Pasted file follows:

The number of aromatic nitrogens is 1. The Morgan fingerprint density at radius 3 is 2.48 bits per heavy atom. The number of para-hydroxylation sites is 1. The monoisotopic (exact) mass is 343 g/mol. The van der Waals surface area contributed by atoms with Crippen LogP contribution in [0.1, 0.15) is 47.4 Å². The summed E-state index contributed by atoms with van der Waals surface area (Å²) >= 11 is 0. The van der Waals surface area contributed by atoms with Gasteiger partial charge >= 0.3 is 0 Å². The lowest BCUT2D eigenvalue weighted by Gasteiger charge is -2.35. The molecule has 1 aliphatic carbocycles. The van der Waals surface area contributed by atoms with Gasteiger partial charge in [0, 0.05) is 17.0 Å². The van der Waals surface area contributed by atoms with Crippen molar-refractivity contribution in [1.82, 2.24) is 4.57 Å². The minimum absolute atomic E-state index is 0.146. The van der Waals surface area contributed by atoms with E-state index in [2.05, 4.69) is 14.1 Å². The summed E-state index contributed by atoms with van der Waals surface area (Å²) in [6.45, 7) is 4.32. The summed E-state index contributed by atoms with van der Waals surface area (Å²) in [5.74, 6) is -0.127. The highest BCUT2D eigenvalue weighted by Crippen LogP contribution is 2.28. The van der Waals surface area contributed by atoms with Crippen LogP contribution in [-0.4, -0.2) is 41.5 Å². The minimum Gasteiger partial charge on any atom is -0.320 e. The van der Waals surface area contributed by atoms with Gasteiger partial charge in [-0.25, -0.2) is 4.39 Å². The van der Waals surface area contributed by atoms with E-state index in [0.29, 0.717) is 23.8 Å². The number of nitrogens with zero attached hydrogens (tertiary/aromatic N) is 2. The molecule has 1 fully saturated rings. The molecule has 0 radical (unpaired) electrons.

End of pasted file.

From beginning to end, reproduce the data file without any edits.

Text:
The number of aromatic nitrogens is 1. The Morgan fingerprint density at radius 3 is 2.48 bits per heavy atom. The number of para-hydroxylation sites is 1. The monoisotopic (exact) mass is 343 g/mol. The van der Waals surface area contributed by atoms with Crippen LogP contribution in [0.1, 0.15) is 47.4 Å². The summed E-state index contributed by atoms with van der Waals surface area (Å²) >= 11 is 0. The van der Waals surface area contributed by atoms with Gasteiger partial charge >= 0.3 is 0 Å². The lowest BCUT2D eigenvalue weighted by Gasteiger charge is -2.35. The molecule has 1 aliphatic carbocycles. The van der Waals surface area contributed by atoms with Gasteiger partial charge in [0, 0.05) is 17.0 Å². The van der Waals surface area contributed by atoms with Crippen molar-refractivity contribution in [1.82, 2.24) is 4.57 Å². The minimum absolute atomic E-state index is 0.146. The van der Waals surface area contributed by atoms with E-state index in [2.05, 4.69) is 14.1 Å². The summed E-state index contributed by atoms with van der Waals surface area (Å²) in [6.45, 7) is 4.32. The summed E-state index contributed by atoms with van der Waals surface area (Å²) in [5.74, 6) is -0.127. The highest BCUT2D eigenvalue weighted by Crippen LogP contribution is 2.28. The van der Waals surface area contributed by atoms with Crippen LogP contribution in [-0.4, -0.2) is 41.5 Å². The minimum Gasteiger partial charge on any atom is -0.320 e. The van der Waals surface area contributed by atoms with Gasteiger partial charge in [-0.25, -0.2) is 4.39 Å². The van der Waals surface area contributed by atoms with E-state index in [0.29, 0.717) is 23.8 Å². The number of nitrogens with zero attached hydrogens (tertiary/aromatic N) is 2. The molecule has 1 fully saturated rings. The molecule has 0 radical (unpaired) electrons.